The homepage of
Julia K. Dabbs, Ph.D.
Associate Professor, Art History
Office Hours: I AM ON SABBATICAL for the 2013-14 academic year, so I will not be in my UMM office. If you need to contact me, feel free to do so via email. Thank you!!
(last update: 7/12/2013)
ArtH 1801 Memorials and Memorialization (“IC” course)
ArtH Art and Architecture of Italy in Context [spring break study abroad, March 2010]
I Studied Art History: As
an undergrad, I double-majored in Art History and English at the
After working for five years in the library
field, I realized my passion for art history was unquenched, and received my
M.A. and Ph.D. at the
Research Interests: 17th-century French art and theory; Women Artists of the Early Modern period.
The research for my dissertation on the little-known but significant 17th-century French sculptor, Michel Anguier, took me to Paris and other locations in France. I have published some of this research (see below), but the current focus of my research is on another topic altogether – the life stories and artworks of women artists in early modern Europe. I’m working on two book projects:
one on women artists & old age, and a book concerning the 19th-century American artist May Alcott Nieriker and her publication on Studying Art Abroad and How To Do It Cheaply (1879).
- “‘Humoring’ the Antique: Michel Anguier and the Physiological Interpretation of Ancient Greek Sculpture,” in Critical Perspectives on Early Modern Roman Sculpture,
eds. Anthony Colantuono and Steven F. Ostrow (forthcoming, Penn State University Press, 2014).
- “The Multivalence of May Alcott Nieriker’s Studying Art Abroad and How To Do It Cheaply” Studies in Travel Writing, vol. 16 no.3 (Sept. 2012):303-314.
- “Vision and Insight: Portraits of the Aged Woman Artist, 1500-1800,” invited essay for Occasion: Interdisciplinary Studies in the Humanities (Stanford Univ. Press), vol. 4 (May 31 2012) http://occasion.stanford.edu/node/95.
- Life Stories of Women Artists, 1550-1800: an Anthology (Ashgate, 2009; second printing, 2012).
Reviewed in: Art Libraries Society of North America (2010); Feminist Collections, Vol. 31, No 4 (Fall 2010); The Art Book, vol. 17, no. 4 (Nov. 2010); Early Modern Women: an Interdisciplinary Journal, vol. 7 (2012).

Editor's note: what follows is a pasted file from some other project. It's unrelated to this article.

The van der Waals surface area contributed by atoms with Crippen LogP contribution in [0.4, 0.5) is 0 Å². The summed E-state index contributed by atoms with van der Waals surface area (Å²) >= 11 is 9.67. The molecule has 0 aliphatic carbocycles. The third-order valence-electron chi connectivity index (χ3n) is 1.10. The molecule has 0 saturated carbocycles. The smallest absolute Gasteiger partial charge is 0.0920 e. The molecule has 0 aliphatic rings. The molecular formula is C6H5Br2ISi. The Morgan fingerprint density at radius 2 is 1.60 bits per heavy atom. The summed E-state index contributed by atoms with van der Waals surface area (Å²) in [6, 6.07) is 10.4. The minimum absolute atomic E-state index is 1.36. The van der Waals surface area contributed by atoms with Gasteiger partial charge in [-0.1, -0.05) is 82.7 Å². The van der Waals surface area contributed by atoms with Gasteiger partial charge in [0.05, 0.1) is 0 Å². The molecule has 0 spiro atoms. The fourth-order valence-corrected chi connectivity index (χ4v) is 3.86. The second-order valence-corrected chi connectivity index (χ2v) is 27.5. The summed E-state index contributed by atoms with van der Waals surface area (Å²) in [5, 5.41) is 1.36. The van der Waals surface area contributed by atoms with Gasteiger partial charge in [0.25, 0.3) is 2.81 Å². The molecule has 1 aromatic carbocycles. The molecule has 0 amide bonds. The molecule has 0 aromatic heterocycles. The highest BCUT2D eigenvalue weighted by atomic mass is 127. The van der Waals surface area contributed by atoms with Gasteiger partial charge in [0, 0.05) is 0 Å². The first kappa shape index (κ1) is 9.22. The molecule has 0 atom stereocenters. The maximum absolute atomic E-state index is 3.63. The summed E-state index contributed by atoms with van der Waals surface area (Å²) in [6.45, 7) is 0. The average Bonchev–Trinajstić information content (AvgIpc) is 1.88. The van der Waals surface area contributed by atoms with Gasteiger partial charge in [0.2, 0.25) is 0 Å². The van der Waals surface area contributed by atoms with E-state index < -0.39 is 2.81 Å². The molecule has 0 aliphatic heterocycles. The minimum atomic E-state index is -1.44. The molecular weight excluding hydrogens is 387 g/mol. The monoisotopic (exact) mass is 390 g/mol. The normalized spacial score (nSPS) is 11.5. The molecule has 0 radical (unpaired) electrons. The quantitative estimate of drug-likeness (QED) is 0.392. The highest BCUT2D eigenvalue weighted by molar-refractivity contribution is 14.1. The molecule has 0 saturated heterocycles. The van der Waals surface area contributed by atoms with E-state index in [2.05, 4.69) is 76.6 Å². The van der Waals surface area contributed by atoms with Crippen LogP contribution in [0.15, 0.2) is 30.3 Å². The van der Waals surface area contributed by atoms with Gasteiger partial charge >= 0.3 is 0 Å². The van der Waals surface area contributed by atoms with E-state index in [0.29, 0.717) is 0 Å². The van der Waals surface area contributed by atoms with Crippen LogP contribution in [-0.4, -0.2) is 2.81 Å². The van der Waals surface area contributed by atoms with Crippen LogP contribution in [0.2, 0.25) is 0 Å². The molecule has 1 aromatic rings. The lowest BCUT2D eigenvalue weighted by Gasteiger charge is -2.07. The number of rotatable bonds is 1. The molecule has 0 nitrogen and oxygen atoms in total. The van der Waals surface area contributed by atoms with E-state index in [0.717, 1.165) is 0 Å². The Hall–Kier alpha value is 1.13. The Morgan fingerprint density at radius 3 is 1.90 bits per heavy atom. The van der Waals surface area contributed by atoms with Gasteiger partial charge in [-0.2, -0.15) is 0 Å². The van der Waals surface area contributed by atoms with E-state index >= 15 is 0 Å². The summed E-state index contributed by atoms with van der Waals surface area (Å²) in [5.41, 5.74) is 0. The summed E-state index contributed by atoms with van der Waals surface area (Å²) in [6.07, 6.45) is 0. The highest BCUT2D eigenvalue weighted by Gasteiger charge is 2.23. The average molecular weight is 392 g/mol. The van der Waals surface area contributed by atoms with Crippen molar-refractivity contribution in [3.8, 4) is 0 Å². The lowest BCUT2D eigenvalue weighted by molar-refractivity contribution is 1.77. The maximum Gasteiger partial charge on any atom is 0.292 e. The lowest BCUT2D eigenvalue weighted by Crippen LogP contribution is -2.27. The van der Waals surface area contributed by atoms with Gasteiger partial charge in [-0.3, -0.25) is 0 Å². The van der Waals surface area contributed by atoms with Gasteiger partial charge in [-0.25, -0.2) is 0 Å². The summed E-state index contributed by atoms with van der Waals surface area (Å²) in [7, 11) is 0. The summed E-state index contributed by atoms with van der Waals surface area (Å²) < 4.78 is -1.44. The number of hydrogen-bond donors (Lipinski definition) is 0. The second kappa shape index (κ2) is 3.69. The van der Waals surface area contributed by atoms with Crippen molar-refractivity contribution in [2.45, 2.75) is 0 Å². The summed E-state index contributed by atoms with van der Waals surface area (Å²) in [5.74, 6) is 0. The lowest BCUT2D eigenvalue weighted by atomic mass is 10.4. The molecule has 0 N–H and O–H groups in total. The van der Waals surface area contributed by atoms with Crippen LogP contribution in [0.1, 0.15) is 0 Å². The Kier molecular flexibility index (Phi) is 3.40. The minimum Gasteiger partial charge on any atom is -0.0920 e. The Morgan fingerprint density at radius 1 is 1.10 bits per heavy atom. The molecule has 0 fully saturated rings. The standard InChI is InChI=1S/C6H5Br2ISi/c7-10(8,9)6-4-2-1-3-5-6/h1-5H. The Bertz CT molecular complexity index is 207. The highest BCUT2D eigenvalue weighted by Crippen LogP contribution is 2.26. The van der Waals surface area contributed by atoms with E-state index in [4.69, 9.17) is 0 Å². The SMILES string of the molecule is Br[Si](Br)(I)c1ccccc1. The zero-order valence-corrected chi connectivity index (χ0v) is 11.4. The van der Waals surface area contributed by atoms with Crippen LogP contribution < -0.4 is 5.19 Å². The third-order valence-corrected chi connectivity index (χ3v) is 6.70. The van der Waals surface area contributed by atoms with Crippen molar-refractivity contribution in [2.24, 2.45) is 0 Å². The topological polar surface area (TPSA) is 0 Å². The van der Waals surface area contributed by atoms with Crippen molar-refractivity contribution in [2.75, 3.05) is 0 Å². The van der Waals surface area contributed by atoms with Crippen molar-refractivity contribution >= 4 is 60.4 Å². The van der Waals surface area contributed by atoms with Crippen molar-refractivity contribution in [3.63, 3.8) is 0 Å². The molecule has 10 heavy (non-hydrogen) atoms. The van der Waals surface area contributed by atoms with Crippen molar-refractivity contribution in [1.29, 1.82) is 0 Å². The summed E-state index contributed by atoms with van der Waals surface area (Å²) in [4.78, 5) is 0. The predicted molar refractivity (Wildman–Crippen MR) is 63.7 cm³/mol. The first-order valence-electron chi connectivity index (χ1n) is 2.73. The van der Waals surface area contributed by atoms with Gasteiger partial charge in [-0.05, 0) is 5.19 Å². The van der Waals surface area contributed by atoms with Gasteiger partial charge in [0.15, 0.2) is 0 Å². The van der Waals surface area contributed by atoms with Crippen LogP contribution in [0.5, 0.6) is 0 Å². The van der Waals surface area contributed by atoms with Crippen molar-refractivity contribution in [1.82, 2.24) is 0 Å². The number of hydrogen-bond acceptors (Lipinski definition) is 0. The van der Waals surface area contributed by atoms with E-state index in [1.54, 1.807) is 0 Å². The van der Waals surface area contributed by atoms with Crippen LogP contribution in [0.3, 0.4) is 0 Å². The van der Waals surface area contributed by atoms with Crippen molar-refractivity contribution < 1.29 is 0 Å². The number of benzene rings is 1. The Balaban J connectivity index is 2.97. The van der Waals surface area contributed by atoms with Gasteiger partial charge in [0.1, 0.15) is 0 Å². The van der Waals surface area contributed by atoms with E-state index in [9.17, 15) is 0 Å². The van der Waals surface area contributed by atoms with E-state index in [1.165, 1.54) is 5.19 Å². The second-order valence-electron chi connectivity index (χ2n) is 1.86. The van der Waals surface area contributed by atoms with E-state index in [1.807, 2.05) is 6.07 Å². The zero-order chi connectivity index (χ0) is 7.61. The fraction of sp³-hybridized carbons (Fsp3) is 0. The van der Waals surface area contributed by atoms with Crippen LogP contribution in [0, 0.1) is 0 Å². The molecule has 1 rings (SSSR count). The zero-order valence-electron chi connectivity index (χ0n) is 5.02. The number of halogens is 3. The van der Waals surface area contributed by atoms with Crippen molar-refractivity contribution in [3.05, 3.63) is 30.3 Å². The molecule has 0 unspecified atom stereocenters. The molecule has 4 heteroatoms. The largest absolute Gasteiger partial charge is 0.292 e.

- “Anecdotal Insights: Changing Perceptions of Italian Women Artists in 18th-century Life Stories,” Eighteenth-Century Women, vol. 5 (2008): 29-51.
- “Sex, Lies, and Anecdotes: Gender Relations in the Life Stories of Italian Women Artists, 1550-1800,” Aurora: The Journal of the History of Art
vol. VI (2005):17-37.
- “Characterizing the Passions: Michel Anguier’s Challenge to Le Brun’s Theory of Expression.” Journal of the Warburg and Courtauld Institutes, vol. LXV (May 2003).
- Entries for “Anguier, François,” “Anguier, Michel,” “de’Rossi, Properzia,” “Sarrazin, Jacques,” and “François Girardon’s Apollo and the Nymphs of Thetis,” in the Encyclopedia of Sculpture (Fitzroy Dearborn Publishers, 2003).
Entries on Guido Reni, Johannes
Vermeer, and Jean-Antoine Watteau in Absolutism and the Scientific
Revolution 1600-1720: An Interdiciplinary Biographical Dictionary, ed.
Christopher Baker (
- “Embodying Ethos:
and the Concept of Corporal Expression in the
- “Not Mere Child’s Play: Jacques Stella’s Jeux et plaisirs de l’enfance,” Gazette des Beaux-Arts, CXXV (May-June 1995):303-312.
Other Art History Experience: prior to coming to UMM in 2000, I had temporary teaching positions at other excellent liberal arts colleges, such as Hollins University (Roanoke VA), Kenyon College (Gambier OH) and Loyola College in Maryland. During grad school I had two museum fellowships at the National Gallery of Art, where I assisted with research for exhibitions dealing with Old Master drawings, and Italian Baroque painting. I’ve also done contract work as a researcher for the Newseum (Arlington, VA).
“The views and opinions express in this page are
strictly those of the page author. The
contents of this page have not been reviewed or approved by the
The views and opinions expressed in this page are strictly those of the page author. The contents of this page have not been reviewed or approved by the University of Minnesota.